And just like with heroin, nicotine withdrawal involves a host of unpleasant symptoms that develop within 24 hours of taking your last pull on your JUUL device. For some users, the onset of withdrawal symptoms can come on even faster. People who go “cold turkey” off JUUL may experience moderate to severe anxiety, depression, sleep and mood disturbances, and even anger. They’re all symptoms that make continued use more appealing to many than quitting.
Unlike other drugs like cocaine, opioids or alcohol, nicotine addiction tends to often be dismissed as simply a “habit.” However, the reality is that addiction to JUUL and other products containing nicotine can cause similar physical, behavioral and emotional impacts.
What to Do If You’re Addicted to JUUL
As with any form of addiction, the first step in dealing with your problem is recognizing the fact that you need help.
Once you’ve reached the point where you’ve developed strong cravings for JUUL or lost control over how often you use it, it’s time to admit that you’re addicted. If you keep using JUUL in spite of the fact that it’s causing uncomfortable consequences in your life such as financial hardship or conflict with your friends and family, or if you’re finding yourself obsessed with when you’ll get to take your next hit, you need help.
Your family doctor can be a good resource for finding support with your JUUL addiction. You may also want to look into a smoking cessation program through your local hospital, workplace or school since the addictive ingredient in JUUL is nicotine — the same thing that makes cigarettes addictive.
Given the fact that nicotine is well-known to be just as addictive as heroin — and equally difficult to detox from — calling an addiction treatment center for help may be the right choice for you.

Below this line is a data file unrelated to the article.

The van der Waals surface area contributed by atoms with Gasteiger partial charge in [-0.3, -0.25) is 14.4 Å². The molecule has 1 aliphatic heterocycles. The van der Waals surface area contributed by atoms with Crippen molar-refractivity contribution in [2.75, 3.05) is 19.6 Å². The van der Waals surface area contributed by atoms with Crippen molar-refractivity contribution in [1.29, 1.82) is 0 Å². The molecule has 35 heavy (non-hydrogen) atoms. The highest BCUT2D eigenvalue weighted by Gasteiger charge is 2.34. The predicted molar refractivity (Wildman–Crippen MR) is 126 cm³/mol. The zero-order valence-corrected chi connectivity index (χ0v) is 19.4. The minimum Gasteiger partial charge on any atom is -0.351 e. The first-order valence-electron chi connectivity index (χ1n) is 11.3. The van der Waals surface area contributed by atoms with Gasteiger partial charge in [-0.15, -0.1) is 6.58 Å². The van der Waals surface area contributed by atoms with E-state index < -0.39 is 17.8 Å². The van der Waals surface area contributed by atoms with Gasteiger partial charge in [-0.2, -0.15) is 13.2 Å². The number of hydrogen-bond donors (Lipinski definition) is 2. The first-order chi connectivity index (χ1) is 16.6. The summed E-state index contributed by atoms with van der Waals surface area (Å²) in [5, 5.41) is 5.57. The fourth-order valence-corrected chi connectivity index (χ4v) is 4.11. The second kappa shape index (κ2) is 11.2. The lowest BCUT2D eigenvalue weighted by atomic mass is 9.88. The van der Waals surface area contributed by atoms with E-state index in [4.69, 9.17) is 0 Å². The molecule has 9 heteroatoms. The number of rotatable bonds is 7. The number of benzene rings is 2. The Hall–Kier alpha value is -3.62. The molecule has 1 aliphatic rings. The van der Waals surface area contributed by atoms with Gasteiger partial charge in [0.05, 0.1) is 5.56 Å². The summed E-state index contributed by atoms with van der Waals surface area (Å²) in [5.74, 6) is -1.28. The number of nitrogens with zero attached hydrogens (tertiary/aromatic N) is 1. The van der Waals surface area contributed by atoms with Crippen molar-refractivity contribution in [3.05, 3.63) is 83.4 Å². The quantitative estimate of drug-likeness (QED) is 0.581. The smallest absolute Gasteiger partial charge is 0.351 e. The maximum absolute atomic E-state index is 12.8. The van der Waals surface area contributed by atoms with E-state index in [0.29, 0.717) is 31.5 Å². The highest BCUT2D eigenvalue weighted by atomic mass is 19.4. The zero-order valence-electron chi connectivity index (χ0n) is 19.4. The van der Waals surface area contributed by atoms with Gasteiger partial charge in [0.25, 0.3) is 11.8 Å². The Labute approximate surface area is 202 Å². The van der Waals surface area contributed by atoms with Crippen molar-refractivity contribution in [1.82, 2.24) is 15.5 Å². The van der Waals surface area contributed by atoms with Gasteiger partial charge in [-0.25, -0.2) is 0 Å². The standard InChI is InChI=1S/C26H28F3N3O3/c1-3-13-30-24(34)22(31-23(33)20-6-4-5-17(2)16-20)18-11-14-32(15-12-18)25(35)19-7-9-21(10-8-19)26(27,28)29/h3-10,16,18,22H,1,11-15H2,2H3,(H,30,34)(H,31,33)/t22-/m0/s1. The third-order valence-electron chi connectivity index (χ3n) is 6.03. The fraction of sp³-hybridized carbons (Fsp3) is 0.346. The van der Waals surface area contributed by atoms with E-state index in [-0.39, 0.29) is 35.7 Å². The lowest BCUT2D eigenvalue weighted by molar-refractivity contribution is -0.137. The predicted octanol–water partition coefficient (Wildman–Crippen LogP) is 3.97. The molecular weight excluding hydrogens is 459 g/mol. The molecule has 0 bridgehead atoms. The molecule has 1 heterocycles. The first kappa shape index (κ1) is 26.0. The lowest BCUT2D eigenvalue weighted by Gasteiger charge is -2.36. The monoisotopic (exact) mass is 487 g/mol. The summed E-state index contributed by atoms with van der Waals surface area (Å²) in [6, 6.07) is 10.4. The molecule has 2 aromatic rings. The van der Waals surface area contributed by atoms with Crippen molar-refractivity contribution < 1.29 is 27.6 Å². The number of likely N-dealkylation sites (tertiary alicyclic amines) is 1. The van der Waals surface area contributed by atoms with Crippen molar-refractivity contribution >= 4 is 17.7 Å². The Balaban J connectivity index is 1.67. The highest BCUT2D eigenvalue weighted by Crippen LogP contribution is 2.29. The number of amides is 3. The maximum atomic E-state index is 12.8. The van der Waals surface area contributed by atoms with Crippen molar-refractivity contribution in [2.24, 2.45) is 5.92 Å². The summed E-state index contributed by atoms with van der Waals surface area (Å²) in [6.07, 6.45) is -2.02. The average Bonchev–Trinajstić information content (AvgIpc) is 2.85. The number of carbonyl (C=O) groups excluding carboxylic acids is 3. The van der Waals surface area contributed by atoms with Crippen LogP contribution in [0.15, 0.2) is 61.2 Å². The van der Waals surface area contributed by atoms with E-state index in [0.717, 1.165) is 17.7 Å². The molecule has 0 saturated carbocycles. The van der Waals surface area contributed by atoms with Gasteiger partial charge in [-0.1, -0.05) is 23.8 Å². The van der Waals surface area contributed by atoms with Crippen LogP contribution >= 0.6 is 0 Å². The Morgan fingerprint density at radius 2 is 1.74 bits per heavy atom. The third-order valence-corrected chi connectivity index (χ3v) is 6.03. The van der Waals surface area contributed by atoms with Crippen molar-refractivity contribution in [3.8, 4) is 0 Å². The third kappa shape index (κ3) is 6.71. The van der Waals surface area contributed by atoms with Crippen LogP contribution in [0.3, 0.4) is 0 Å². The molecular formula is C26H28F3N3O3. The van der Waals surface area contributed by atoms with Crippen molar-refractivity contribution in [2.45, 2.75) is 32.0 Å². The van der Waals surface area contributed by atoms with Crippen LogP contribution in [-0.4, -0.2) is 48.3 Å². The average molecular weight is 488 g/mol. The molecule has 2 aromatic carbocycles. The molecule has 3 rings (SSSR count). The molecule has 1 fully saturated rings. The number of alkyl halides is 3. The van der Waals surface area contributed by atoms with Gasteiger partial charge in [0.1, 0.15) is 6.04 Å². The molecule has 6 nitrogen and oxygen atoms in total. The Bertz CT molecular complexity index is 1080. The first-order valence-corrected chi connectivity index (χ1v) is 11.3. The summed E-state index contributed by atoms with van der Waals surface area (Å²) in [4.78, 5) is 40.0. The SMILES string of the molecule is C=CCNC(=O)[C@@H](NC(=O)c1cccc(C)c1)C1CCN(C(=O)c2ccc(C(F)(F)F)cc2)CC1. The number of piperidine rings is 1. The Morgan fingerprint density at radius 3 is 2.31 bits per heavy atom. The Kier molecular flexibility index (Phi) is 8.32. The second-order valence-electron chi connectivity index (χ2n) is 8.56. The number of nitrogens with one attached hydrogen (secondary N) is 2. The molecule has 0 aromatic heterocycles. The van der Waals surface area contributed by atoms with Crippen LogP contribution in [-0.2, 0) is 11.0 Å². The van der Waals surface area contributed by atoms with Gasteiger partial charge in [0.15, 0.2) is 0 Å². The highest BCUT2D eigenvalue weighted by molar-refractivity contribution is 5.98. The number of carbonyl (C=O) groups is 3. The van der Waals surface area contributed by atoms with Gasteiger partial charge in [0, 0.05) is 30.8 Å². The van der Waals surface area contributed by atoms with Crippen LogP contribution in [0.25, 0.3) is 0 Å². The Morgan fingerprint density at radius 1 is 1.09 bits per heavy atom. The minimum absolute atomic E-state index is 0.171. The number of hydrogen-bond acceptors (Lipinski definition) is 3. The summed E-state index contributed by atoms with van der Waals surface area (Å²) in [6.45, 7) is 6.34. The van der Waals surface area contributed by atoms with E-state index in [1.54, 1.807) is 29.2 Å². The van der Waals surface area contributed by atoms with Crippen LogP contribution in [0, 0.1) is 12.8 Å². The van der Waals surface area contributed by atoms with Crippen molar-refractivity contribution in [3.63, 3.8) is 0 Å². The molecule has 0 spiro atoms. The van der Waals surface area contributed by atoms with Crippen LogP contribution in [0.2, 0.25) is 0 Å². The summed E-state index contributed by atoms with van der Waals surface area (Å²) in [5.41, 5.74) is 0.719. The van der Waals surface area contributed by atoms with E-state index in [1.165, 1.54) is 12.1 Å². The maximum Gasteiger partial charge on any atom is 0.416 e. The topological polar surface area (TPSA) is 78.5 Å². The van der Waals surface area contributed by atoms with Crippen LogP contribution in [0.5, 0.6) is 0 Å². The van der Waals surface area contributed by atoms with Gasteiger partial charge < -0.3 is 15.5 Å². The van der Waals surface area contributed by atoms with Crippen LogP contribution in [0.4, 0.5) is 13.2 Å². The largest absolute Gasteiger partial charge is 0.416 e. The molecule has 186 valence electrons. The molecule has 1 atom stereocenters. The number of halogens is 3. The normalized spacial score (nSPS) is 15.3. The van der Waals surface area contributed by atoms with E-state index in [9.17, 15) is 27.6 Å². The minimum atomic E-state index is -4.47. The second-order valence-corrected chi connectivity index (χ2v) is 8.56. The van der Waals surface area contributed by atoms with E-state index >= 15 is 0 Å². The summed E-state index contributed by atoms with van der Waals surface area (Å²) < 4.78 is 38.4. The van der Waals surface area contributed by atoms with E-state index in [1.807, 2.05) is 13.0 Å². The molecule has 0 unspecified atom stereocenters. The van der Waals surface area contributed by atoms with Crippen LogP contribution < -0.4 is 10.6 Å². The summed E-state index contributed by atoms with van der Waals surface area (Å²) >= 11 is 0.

Remember, nicotine addiction is closely linked to mental health issues such as anxiety and depression, and you may be using JUUL in an attempt to self-medicate symptoms stemming from one or more conditions that impact your mental wellness. This is known as a dual diagnosis — having both a substance abuse problem and a mental health issue, and it’s much more common than you might expect.
Treating just one of these conditions requires a professional, well-rounded response, but extra effort is needed to address and overcome the root causes of your challenges with both addiction and mental wellness.
Need Help Dealing With Your JUUL Addiction? We’re Here for You
If you’re struggling with addiction to JUUL, dealing with mental health issues or want help with a dual diagnosis involving JUUL or other types of e-cigarettes and drugs, we’re here for you.
At the Florida House Experience, our team of compassionate behavioral health experts uses innovative, science-based treatments to help you get well. Call us anytime — we’re available 24 hours a day, 365 days a year to answer your questions about our wide range of cutting-edge programs for youth, first responders, seniors and professionals.